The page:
Harder to understand -- many say incomprehensible -- is the deliberate and complete destruction of irreplaceable examples of cultural heritage, like statues in the Mosul Museum or monuments and buildings like the Nineveh Gates, mosques, churches, tombs and shrines, under assault from the would-be caliphate-builders of ISIS.

Satellite imaging reveals ramped up looting in 2014 at several ancient cities in Syria at the hands of ISIS. This photo of the ancient Mesopotamian city of Mari (March 2014) shows pits dug to loot valuable artifacts. Rollover to see the same site in November, 2014, sowing more than 1,000 new pits.

It's hard not to view this destruction of art, architecture and religious artifacts as breaking the chain of history. "Often we don't have a lot of material to go on, particularly for the oldest civilizations, which makes these things irreplaceable," says Eric Zuelow, an associate professor of European history at the University of New England. "I gave a lecture yesterday with a photo of an Assyrian temple that ISIL [another term for ISIS] had just destroyed, and I had to tell students, 'What I just showed you no longer exists, as of last week.'" "The built structure and landscape have all kinds of different political meanings that vary with time," Zuelow adds. "States with a lot of old structures can gain legitimacy by claiming a direct connection to the ancient state that is represented in those structures. If you are a colonizing power, and you want to make a statement, you can destroy the site, which says, 'We are more powerful than you.'"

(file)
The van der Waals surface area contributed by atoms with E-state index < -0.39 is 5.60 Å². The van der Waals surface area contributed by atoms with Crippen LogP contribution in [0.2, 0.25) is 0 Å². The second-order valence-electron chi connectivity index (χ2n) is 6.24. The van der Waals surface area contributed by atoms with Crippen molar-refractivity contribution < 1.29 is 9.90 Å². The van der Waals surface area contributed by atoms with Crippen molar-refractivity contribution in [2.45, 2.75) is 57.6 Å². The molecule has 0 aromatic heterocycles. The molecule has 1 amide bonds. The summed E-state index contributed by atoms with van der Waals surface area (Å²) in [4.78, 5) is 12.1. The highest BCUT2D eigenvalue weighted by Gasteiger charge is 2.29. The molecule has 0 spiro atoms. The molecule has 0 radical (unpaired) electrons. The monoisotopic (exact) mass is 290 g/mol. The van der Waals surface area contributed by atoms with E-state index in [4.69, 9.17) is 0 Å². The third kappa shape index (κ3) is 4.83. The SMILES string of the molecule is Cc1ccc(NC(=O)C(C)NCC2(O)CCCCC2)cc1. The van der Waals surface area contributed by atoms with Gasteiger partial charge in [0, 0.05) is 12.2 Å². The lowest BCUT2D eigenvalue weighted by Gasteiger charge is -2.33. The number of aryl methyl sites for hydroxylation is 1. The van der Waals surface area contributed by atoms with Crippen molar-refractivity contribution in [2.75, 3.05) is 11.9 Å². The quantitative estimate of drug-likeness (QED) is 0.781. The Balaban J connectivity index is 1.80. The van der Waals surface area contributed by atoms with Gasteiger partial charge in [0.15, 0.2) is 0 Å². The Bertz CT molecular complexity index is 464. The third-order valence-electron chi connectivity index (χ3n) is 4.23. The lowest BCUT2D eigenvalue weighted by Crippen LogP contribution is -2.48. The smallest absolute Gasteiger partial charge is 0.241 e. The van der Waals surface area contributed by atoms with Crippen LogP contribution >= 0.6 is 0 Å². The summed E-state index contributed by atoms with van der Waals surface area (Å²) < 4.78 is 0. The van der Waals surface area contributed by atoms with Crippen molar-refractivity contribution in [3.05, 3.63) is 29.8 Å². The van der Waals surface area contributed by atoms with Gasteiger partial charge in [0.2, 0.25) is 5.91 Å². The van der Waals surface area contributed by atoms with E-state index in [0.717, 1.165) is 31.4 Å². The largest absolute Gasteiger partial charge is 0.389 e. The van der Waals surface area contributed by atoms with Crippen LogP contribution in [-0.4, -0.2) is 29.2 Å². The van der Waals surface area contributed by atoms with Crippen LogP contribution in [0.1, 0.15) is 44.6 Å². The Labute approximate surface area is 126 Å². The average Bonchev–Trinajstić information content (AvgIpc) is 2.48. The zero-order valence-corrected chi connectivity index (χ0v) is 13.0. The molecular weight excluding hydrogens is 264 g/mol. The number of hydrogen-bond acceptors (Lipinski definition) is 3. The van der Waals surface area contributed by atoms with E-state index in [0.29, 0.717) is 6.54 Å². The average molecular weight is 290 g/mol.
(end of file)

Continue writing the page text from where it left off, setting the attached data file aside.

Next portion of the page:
Thinking back to 2001, when the Taliban dynamited the monumental Bamiyan Buddhas in Afghanistan, The Why Files decided to check out the long history of conquerors erasing cultural, religious and ethnic history, in effect laying waste to what the vanquished hold precious. What are the goals? Does it work?

Built in the sixth century A.D., the two enormous, solid stone Bamiyan Buddhas were destroyed by the Taliban in Afghanistan in 2001, which considered them banned idols. Rollover to see a 2005 photo of the aftermath.
Photos: 1.) Volker Thewalt 2.) Hadi Zaher

Let's start our scan of a long, sad history in present day Iraq and Syria.

What we are losing today

Information is typically scarce from war zones, but a combination of satellites and ISIS's lust for publicity is filling in the blanks. Between bulldozers, explosives and sledgehammers, "We are seeing the decimation of an incredibly rich cultural heritage of antiquities that can't be undone," says Jennifer Pruitt, an associate professor of art history at the University of Wisconsin-Madison, who focuses on Islamic art. The extremists of ISIS, she says, follow "a tenet in Islamic thought that is uncomfortable with idol worship. The same exists in Christianity, but ISIS have taken it upon themselves to carry this out: 'These are forms of idolatry that we can destroy.'"